Monday, June 6, 2011

Utah? You Bet!

Some celebrations just call for ice cream. And if you happen to be lucky enough, that ice cream would be the famed Aggie Ice Cream from Utah State University, in Logan, Utah. I was in Logan last weekend to witness a milestone and reaffirm that my third-generation Aggie blood still runs blue.

The milestone in question was to see my talented dad perform with the group he toured with during college at USU in the 60s called The Balladiers. The performance was 43 years after their USO tour in 1968 to the Far East. They put on an amazing concert at the university's Performance Hall to a capacity crowd, strumming and singing their hearts out for two hours. It was an experience not likely to ever be repeated in such a formal way, and one that our family will never forget. I'm so proud of my rock-star, 12-string guitar-playing dad and his band mates that my heart just swells with pride thinking about what a special occasion the performance was. Words really just can't express. So thank you dad and dear Balladiers for the memories.

And in true Fare to Remember fashion, the memories can't possibly be complete without sealing the deal over food! So, once the concert was over, the guitars were all packed and the microphones silenced, we headed for the USU Ice Cream Shop to celebrate and let my dad sign a few autographs (I just made that up...). My nephew, pictured above, is enjoying one of Aggie Ice Cream's signature flavors: Aggie Blue Mint. Mint ice cream, tinted blue, with Oreo cookie bits and white chocolate chunks. Yum, eh?

The fact that the school mascot is an Aggie, you can surmise correctly that as an ag school established in the late 1800s, USU has a proud tradition of excellence in the animal sciences. In USU's case, dairying in particular. The first lick is a rite of passage for any student, and it lives up to its reputation as being some of the best ice cream you'll ever have the good fortune to try.

Here's a little bit of Aggie Ice Cream history, cobbled together from a couple of sources on USU's website:

"Aggie Ice Cream has 26 different flavors and is known around the world. Why is it so good? Well, [it] has a 12% butterfat content [and is] aged slightly longer and contains less air than most commercial brands.

"The high quality of ice cream that is being made and enjoyed around the world today links back to 1921 when Professor Gustav Wilster revitalized the dairying department after WWI. He taught his skills to his students and then [sent] them out into the world. Gustav must be credited with not only the creation of Aggie Ice Cream, but also the birth of the Utah ice cream industry. The achievements of his students led to the founding of such landmark Utah companies as Caspers Ice Cream, Farrs Ice Cream, and Snelgroves Ice Cream.

"More recently, a Korean USU student loved the ice cream so much, he devised a plan to take it home with him. He gathered a group of Korean business men, who proposed the idea to USU, and in June 2000, the first international Aggie Ice Cream Shop was opened in Seoul. Not only that, but Aggie Ice Cream was also the first ice cream to make it to outer space, thanks to USU's aerospace technologies division."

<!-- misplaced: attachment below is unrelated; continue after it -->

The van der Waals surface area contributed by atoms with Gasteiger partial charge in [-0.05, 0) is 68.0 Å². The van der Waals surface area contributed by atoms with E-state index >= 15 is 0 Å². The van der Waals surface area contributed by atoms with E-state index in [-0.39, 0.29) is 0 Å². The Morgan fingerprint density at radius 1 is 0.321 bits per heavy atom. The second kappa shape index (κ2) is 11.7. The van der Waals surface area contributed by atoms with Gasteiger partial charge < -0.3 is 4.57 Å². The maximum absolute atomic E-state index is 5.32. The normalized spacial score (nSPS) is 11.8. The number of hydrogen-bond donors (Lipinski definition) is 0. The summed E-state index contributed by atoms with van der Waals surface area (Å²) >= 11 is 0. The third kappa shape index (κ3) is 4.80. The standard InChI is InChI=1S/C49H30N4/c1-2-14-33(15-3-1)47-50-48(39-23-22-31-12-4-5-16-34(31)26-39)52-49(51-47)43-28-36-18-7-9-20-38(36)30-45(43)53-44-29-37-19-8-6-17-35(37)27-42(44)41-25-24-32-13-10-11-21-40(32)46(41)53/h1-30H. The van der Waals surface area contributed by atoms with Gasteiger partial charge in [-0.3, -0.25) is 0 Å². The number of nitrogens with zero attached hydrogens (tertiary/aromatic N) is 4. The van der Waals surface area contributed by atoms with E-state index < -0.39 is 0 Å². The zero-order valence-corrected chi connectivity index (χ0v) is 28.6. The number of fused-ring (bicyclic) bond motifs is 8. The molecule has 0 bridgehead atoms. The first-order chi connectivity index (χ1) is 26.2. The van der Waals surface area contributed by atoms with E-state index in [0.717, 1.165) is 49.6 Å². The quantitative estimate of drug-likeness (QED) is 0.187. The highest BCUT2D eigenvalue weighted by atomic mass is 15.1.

So there you have it. They make cheese too.... but I'd best just stop with the ice cream, because you do know how I can drone on and on about cheese! This post is cheesy enough. (Rim shot.)

Switching gears here, I'm also going to do a couple of Utah restaurant shout-outs. Not that they have anything to do with Aggie Ice Cream, but when I go home, my mom always makes a point of introducing me to Salt Lake City's newest and hottest. So, she and I have shared many a fine moment over great meals, and I just think a couple places warrant a mention in the event you ever find yourself in Salt Lake City and are looking for a place to eat.
  • Pago: Located in the ever-hip 9th and 9th area of SLC, Pago is one of the many Utah restaurants joining the farm to table movement. I had a beet dish there that transported me over the moon; I aim to recreate it someday. Called "Cinnamon Beets" on the menu, the roasted baby beets come topped with a cinnamon/nut brittle that is to die for. It is served on a bed of greens with Greek yogurt and truffled honey. Beet perfection, if ever there was such a thing.
  • The Copper Onion: Um, hello delicious! "The Copper Onion serves a wide array of dishes and [features] a menu designed to explore and share. An insistent focus on the freshest and best is paramount; sausages and burgers are ground daily, bread is baked and ice cream is made in house, offering casual diners an exceptional experience at affordable prices." The charcuterie plate mom and I shared took me straight back to Argentina; my salad of just-picked greens spiked with fresh mint was unexpected and refreshing; our entrees of cheeseburger and mussels in a black pepper cream sauce were both spot on. My brother lives right around the corner and is a regular patron, and my sister evidently knows Chef/Owner Ryan Lowder... so The Copper Onion will be in our family rotation for years to come. Thank goodness!
iPhone pics....

1 comment:

  1. Hi,
    I'm a student at Utah State University and I'm in the process of re-designing the Aggie Ice Cream website. I stumbled upon your blog as I was looking for pictures of Aggie Ice Cream. I really love that picture of the boy holding the Aggie Blue ice cream and I was wondering if I could have permission to use it on the new website?

    You can email me at to let me know.